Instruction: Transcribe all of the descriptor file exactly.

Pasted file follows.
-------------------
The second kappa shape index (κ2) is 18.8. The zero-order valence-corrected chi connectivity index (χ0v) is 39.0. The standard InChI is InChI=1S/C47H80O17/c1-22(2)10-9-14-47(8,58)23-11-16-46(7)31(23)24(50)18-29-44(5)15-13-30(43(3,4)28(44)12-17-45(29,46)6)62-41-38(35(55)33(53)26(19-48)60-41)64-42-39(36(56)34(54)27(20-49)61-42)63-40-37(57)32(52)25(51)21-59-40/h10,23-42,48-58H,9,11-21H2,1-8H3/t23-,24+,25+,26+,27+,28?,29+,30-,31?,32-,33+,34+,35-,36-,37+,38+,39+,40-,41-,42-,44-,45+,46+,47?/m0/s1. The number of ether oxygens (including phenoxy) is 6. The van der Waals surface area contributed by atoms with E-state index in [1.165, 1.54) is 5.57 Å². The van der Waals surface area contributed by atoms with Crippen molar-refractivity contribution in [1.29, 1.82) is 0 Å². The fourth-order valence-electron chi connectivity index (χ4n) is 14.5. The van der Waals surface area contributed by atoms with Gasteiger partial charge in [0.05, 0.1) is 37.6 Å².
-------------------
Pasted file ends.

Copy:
The second kappa shape index (κ2) is 18.8. The zero-order valence-corrected chi connectivity index (χ0v) is 39.0. The standard InChI is InChI=1S/C47H80O17/c1-22(2)10-9-14-47(8,58)23-11-16-46(7)31(23)24(50)18-29-44(5)15-13-30(43(3,4)28(44)12-17-45(29,46)6)62-41-38(35(55)33(53)26(19-48)60-41)64-42-39(36(56)34(54)27(20-49)61-42)63-40-37(57)32(52)25(51)21-59-40/h10,23-42,48-58H,9,11-21H2,1-8H3/t23-,24+,25+,26+,27+,28?,29+,30-,31?,32-,33+,34+,35-,36-,37+,38+,39+,40-,41-,42-,44-,45+,46+,47?/m0/s1. The number of ether oxygens (including phenoxy) is 6. The van der Waals surface area contributed by atoms with E-state index in [1.165, 1.54) is 5.57 Å². The van der Waals surface area contributed by atoms with Crippen molar-refractivity contribution in [1.29, 1.82) is 0 Å². The fourth-order valence-electron chi connectivity index (χ4n) is 14.5. The van der Waals surface area contributed by atoms with Gasteiger partial charge in [0.05, 0.1) is 37.6 Å².